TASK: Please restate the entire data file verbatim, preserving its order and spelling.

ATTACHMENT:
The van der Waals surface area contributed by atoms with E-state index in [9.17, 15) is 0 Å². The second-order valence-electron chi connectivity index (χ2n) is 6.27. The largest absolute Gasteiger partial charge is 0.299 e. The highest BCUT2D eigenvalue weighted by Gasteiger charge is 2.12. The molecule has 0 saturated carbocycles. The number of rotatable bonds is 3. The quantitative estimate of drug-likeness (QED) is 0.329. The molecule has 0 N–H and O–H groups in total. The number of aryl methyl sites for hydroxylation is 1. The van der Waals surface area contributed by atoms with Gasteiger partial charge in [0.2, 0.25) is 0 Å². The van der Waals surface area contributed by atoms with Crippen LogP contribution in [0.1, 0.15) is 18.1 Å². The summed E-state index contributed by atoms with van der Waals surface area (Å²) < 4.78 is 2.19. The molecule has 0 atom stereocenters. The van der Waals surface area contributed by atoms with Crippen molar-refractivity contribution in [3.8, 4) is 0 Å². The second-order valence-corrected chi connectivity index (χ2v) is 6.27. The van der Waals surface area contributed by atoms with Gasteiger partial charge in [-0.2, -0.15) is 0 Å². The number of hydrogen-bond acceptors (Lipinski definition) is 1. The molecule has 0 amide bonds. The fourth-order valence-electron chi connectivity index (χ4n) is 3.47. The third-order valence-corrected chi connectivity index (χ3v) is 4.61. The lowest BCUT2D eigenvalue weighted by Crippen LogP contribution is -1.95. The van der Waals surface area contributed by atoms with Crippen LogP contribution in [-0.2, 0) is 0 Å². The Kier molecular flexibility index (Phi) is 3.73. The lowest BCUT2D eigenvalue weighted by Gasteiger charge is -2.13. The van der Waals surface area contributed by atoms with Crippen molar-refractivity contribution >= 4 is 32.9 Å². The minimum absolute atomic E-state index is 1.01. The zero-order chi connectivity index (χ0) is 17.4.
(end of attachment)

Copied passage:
The van der Waals surface area contributed by atoms with E-state index in [9.17, 15) is 0 Å². The second-order valence-electron chi connectivity index (χ2n) is 6.27. The largest absolute Gasteiger partial charge is 0.299 e. The highest BCUT2D eigenvalue weighted by Gasteiger charge is 2.12. The molecule has 0 saturated carbocycles. The number of rotatable bonds is 3. The quantitative estimate of drug-likeness (QED) is 0.329. The molecule has 0 N–H and O–H groups in total. The number of aryl methyl sites for hydroxylation is 1. The van der Waals surface area contributed by atoms with Gasteiger partial charge in [0.2, 0.25) is 0 Å². The van der Waals surface area contributed by atoms with Crippen LogP contribution in [0.1, 0.15) is 18.1 Å². The summed E-state index contributed by atoms with van der Waals surface area (Å²) < 4.78 is 2.19. The molecule has 0 atom stereocenters. The van der Waals surface area contributed by atoms with Crippen molar-refractivity contribution in [3.8, 4) is 0 Å². The second-order valence-corrected chi connectivity index (χ2v) is 6.27. The van der Waals surface area contributed by atoms with Gasteiger partial charge in [-0.2, -0.15) is 0 Å². The number of hydrogen-bond acceptors (Lipinski definition) is 1. The molecule has 0 amide bonds. The fourth-order valence-electron chi connectivity index (χ4n) is 3.47. The third-order valence-corrected chi connectivity index (χ3v) is 4.61. The lowest BCUT2D eigenvalue weighted by Crippen LogP contribution is -1.95. The van der Waals surface area contributed by atoms with Crippen LogP contribution in [-0.2, 0) is 0 Å². The Kier molecular flexibility index (Phi) is 3.73. The lowest BCUT2D eigenvalue weighted by Gasteiger charge is -2.13. The van der Waals surface area contributed by atoms with Crippen molar-refractivity contribution >= 4 is 32.9 Å². The minimum absolute atomic E-state index is 1.01. The zero-order chi connectivity index (χ0) is 17.4.